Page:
It’s been a rocky start to the school year. Jack hasn’t gone a full week yet. Last week he had some chest pain so I took him into the pediatrician to get it checked out. The exam showed everything was fine, but the pediatrician decided to sent him for an xray to be sure. He told me that the chemotherapy drug Vincristine will sometimes cause something called pneumothorax – a condition which thins the lining of the lungs and essentially results in the air in the lungs leaking into the chest cavity and causing pressure and pain.
Is it just me or do the side effects of chemo always sound absolutely horrific? It certainly makes the side effects of over-the-counter medications look like nothing at all!
Anyway, the xray came back and the pediatrician could see no sign of pneumothorax. PHEW. We’re still on the lookout just in case, though, especially since we couldn’t determine whether the chest pain was stress-related or an early sign of something physical. Ugh.
This week on Monday we ran labs to check Jack’s ANC, which was just a tad over two weeks from when he restarted chemo after his hospitalization for febrile neutropenia. From what I understand, counts hit their lowest point somewhere around 7-14 days after starting chemotherapy. He was restarted at only 50% of what his previous dose was of 6mp and Methotrexate (since he was taken off, he now has to ramp up again to higher amounts), so we didn’t expect the counts to drop too much, but with cancer, you always have to check for things like that.
Unfortunately, Jack’s ANC dropped a bunch – from 1296 to 570 in a week’s time. He’s not quite neutropenic, but he’s close (below 500 keeps him home from school). He’s been feeling crappy enough that he’s stayed home from school two days this week because of various pains and low energy anyway. He’s been moodier the last few days, as well, which tends to tip me off that he isn’t feeling so great (which helps me determine if he’s exaggerating it to get out of school!).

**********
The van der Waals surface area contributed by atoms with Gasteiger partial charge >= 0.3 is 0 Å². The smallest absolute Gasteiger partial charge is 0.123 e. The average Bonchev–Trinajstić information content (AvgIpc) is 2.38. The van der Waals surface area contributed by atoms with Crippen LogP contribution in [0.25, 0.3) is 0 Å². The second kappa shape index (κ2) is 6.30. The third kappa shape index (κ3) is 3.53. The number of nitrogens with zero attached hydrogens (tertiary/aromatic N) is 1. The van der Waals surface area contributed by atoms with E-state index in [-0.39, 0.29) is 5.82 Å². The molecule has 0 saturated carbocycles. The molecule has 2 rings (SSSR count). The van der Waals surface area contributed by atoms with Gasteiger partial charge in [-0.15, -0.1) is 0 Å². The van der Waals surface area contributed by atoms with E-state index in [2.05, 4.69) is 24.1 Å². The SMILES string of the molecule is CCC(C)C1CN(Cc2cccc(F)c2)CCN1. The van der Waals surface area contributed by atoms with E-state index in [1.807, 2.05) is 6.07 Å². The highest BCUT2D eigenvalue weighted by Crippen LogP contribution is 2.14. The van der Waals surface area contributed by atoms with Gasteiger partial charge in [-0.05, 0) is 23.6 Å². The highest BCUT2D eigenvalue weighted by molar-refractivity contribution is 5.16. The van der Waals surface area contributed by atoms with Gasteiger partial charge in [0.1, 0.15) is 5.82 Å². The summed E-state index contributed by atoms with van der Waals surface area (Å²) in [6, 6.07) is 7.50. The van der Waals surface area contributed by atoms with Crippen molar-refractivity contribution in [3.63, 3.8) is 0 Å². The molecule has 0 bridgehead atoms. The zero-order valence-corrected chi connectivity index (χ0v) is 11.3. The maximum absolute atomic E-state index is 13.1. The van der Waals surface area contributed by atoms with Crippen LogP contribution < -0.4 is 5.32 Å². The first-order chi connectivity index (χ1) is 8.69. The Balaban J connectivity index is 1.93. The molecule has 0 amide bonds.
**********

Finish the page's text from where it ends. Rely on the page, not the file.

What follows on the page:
I spoke with our oncology case manager about the ANC results and she said they’d like to test Jack to see how he’s metabolizing the 6mp. Apparently some patients have a genetic issue that can cause rapid absorption of that particular chemotherapy drug. They’ve tested to make sure Jack HAS the correct genes, but now they want to test and make sure the genes are functioning appropriately. Additionally, it sounds like he may be switched off of the oral antibiotic (Septra) he currently takes three times a week and onto an inhaled anti-fungal called Pentamidine. Apparently the additional benefit of Pentamidine is that it helps prevent pneumonia. I guess they are still concerned enough about last week’s chest pain to think it’s a good idea to switch medications.
The oncologist told me not to worry and that none of this is unusual, but I’m not exactly comforted by the fact that my son is not reacting in accordance with the standard protocol so they are looking at a special one that will protect his lungs. I’m sure that comes with new and likely slightly worse risks, as well, otherwise he would have been on that treatment protocol already.
We’re taking it in stride, though. At this point in Jack’s treatment that’s all we can do – throw our hands in the air and just go with it.
Hey, in case you missed it, you should go read my pal JJ Keith’s article on the importance of vaccination to protect immunosuppressed kids like Jack. I’ll write more about it soon, as well.
And if you’re here because of that article, welcome!